by Orna and Matthew Walters
When we are in a committed relationship there will be high times and low times, good times and bad. The idea is to weather the storm – TOGETHER!
The best course of action is to leave space for your partner to feel whatever they may be feeling. Often we may desire for things to be different. We wish our partner would forgive our mistakes. Or we wish we could forgive more quickly and no longer feel anger. However, leaving space for what is allows for the feelings and the situation to breath.
This doesn’t mean to leave the room, or check out. It means to allow your partner to feel and express their feelings without taking them personally, or allowing ourselves to be triggered into a defensive stance.
Intimacy in a relationship does not require agreement. What we want most of all is to feel heard, seen and loved – and agreement is simply not part of that equation. Agreement is often an ego desire to get your partner to see your point of view. Needing agreement in this way can continue to push your partner away and blocking the intimacy that we truly desire.
Healthy Relationships Involve Conflict
Every couple will have their disagreements, and arguments, that is normal and part of relating to one another. Its in HOW you have those disagreements and arguments that makes for a lasting loving partnership.
Next time there’s a disagreement in your relationship take a deep breath and simply open the space to really listen to your partner. What is he saying, exactly?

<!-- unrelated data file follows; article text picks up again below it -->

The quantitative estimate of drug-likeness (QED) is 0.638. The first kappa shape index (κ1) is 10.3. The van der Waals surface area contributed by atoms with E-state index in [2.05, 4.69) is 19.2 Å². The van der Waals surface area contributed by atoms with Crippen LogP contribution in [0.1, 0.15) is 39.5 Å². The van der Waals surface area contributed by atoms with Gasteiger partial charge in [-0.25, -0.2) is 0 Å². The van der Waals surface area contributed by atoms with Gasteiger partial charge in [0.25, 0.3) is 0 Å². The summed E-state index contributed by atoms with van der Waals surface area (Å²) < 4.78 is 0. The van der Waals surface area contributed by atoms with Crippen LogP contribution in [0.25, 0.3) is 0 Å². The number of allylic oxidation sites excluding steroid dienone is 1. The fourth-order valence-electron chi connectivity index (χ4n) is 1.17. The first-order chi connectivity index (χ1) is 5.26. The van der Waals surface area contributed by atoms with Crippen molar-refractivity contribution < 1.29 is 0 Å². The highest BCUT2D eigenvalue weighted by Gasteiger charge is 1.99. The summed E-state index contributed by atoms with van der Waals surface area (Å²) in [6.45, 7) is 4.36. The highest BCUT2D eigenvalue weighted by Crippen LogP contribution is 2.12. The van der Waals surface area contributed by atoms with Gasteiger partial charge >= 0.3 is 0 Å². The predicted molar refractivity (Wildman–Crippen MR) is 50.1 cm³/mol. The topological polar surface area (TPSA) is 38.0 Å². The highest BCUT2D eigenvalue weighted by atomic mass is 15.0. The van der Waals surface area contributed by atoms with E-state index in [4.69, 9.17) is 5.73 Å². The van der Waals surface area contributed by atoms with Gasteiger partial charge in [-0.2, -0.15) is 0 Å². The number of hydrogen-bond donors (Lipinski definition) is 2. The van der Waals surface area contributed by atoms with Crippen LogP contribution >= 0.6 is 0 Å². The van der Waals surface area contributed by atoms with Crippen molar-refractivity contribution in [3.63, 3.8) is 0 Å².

We know that if we catch ourselves formulating a reply in our mind, then we are not really listening – so be sure to set aside that desire to prepare and step into a receptive place of hearing without judgment or criticism.
We find it helpful to take turns speaking until the person who is talking says the words, “I’m done.” It is important to resist the urge to interrupt, defend, or explain. Just allow each other to say what needs to be said and give the space to listen and hear what is going on with your partner.
If you’ve had a doozey of a fight and things got heated, that’s okay. Once tempers calm down then propose the opportunity to really talk and utilize the “I’m done” strategy.
Understanding Your Own Emotions in Your Relationship
On very rare occasions emotions may take a few days to really come fully to the surface. Or we may need some time to simply process how we are feeling so we can communicate effectively.
If you’ve been truly hurt or disappointed – and rightly so – anger may rise to the surface. Rather then suppress the anger – allow yourself to express it. Communicate with your partner the need to express.
If you are the one on the receiving end, and did the disappointing (we’ve all been there) simply give your partner the space to express their full range of emotions. Watch that you don’t project your anger with yourself onto your partner.
We energetically give permission to one another all the time. Make it okay for your partner to be sad, hurt, angry – any emotion that is coming up for them is the appropriate emotion.
When we let our defenses down, we can let love in. Our hearts were not designed to work in stealth mode. Speaking how we feel is how we create intimacy.
The next time you have an argument, give yourself and your partner the space to feel your feelings. It will go a long way towards creating deeper intimacy in your relationship.
Loving someone is in our behavior. Simply giving your partner the permission to express their feelings is a huge act of a loving relationship.
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